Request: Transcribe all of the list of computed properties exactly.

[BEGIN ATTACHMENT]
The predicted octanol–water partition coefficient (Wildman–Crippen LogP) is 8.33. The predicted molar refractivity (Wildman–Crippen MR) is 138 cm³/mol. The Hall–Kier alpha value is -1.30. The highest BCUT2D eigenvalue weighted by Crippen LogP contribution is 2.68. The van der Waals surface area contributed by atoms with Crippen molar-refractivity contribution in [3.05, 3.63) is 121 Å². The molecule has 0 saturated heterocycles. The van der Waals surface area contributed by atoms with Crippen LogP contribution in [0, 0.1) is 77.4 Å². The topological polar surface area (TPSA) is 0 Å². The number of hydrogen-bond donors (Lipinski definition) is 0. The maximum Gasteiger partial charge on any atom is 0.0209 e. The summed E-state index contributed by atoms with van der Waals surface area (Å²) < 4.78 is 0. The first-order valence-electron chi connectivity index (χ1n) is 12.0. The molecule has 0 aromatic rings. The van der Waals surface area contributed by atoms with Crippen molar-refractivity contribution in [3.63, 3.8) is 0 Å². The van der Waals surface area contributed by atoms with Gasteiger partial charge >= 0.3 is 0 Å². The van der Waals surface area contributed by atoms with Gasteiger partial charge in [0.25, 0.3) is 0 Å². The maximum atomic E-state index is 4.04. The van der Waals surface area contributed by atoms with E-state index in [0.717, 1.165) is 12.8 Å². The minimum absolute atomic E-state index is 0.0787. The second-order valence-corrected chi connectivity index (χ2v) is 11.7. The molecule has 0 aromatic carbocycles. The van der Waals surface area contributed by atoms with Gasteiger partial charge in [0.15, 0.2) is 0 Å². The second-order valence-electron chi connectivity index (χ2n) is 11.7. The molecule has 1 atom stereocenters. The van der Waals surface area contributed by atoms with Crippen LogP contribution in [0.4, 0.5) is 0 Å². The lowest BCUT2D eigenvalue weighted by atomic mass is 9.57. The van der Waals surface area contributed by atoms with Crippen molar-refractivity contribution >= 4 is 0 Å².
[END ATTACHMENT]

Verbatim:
The predicted octanol–water partition coefficient (Wildman–Crippen LogP) is 8.33. The predicted molar refractivity (Wildman–Crippen MR) is 138 cm³/mol. The Hall–Kier alpha value is -1.30. The highest BCUT2D eigenvalue weighted by Crippen LogP contribution is 2.68. The van der Waals surface area contributed by atoms with Crippen molar-refractivity contribution in [3.05, 3.63) is 121 Å². The molecule has 0 saturated heterocycles. The van der Waals surface area contributed by atoms with Crippen LogP contribution in [0, 0.1) is 77.4 Å². The topological polar surface area (TPSA) is 0 Å². The number of hydrogen-bond donors (Lipinski definition) is 0. The maximum Gasteiger partial charge on any atom is 0.0209 e. The summed E-state index contributed by atoms with van der Waals surface area (Å²) < 4.78 is 0. The first-order valence-electron chi connectivity index (χ1n) is 12.0. The molecule has 0 aromatic rings. The van der Waals surface area contributed by atoms with Crippen molar-refractivity contribution in [3.63, 3.8) is 0 Å². The van der Waals surface area contributed by atoms with Gasteiger partial charge >= 0.3 is 0 Å². The van der Waals surface area contributed by atoms with Gasteiger partial charge in [0.25, 0.3) is 0 Å². The maximum atomic E-state index is 4.04. The van der Waals surface area contributed by atoms with E-state index in [0.717, 1.165) is 12.8 Å². The minimum absolute atomic E-state index is 0.0787. The second-order valence-corrected chi connectivity index (χ2v) is 11.7. The molecule has 0 aromatic carbocycles. The van der Waals surface area contributed by atoms with Gasteiger partial charge in [0.15, 0.2) is 0 Å². The second-order valence-electron chi connectivity index (χ2n) is 11.7. The molecule has 1 atom stereocenters. The van der Waals surface area contributed by atoms with Crippen LogP contribution in [0.4, 0.5) is 0 Å². The lowest BCUT2D eigenvalue weighted by atomic mass is 9.57. The van der Waals surface area contributed by atoms with Crippen molar-refractivity contribution >= 4 is 0 Å².